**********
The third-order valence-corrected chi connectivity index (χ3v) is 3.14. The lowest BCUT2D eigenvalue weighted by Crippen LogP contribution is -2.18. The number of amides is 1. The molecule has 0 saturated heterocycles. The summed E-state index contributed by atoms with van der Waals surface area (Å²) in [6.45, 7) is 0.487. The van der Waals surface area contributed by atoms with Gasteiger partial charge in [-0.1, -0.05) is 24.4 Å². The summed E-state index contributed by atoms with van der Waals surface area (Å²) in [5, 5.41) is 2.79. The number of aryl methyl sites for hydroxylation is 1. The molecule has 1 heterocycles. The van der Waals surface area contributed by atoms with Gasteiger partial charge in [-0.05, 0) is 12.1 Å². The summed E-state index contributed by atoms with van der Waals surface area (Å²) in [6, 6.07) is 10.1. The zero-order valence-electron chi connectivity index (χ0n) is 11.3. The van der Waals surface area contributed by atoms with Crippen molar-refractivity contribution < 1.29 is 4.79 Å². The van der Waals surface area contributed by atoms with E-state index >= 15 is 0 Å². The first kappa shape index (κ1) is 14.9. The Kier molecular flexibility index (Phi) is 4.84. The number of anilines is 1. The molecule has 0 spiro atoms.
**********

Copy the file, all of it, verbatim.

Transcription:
The third-order valence-corrected chi connectivity index (χ3v) is 3.14. The lowest BCUT2D eigenvalue weighted by Crippen LogP contribution is -2.18. The number of amides is 1. The molecule has 0 saturated heterocycles. The summed E-state index contributed by atoms with van der Waals surface area (Å²) in [6.45, 7) is 0.487. The van der Waals surface area contributed by atoms with Gasteiger partial charge in [-0.1, -0.05) is 24.4 Å². The summed E-state index contributed by atoms with van der Waals surface area (Å²) in [5, 5.41) is 2.79. The number of aryl methyl sites for hydroxylation is 1. The molecule has 1 heterocycles. The van der Waals surface area contributed by atoms with Gasteiger partial charge in [-0.05, 0) is 12.1 Å². The summed E-state index contributed by atoms with van der Waals surface area (Å²) in [6, 6.07) is 10.1. The zero-order valence-electron chi connectivity index (χ0n) is 11.3. The van der Waals surface area contributed by atoms with Crippen molar-refractivity contribution < 1.29 is 4.79 Å². The van der Waals surface area contributed by atoms with E-state index >= 15 is 0 Å². The first kappa shape index (κ1) is 14.9. The Kier molecular flexibility index (Phi) is 4.84. The number of anilines is 1. The molecule has 0 spiro atoms.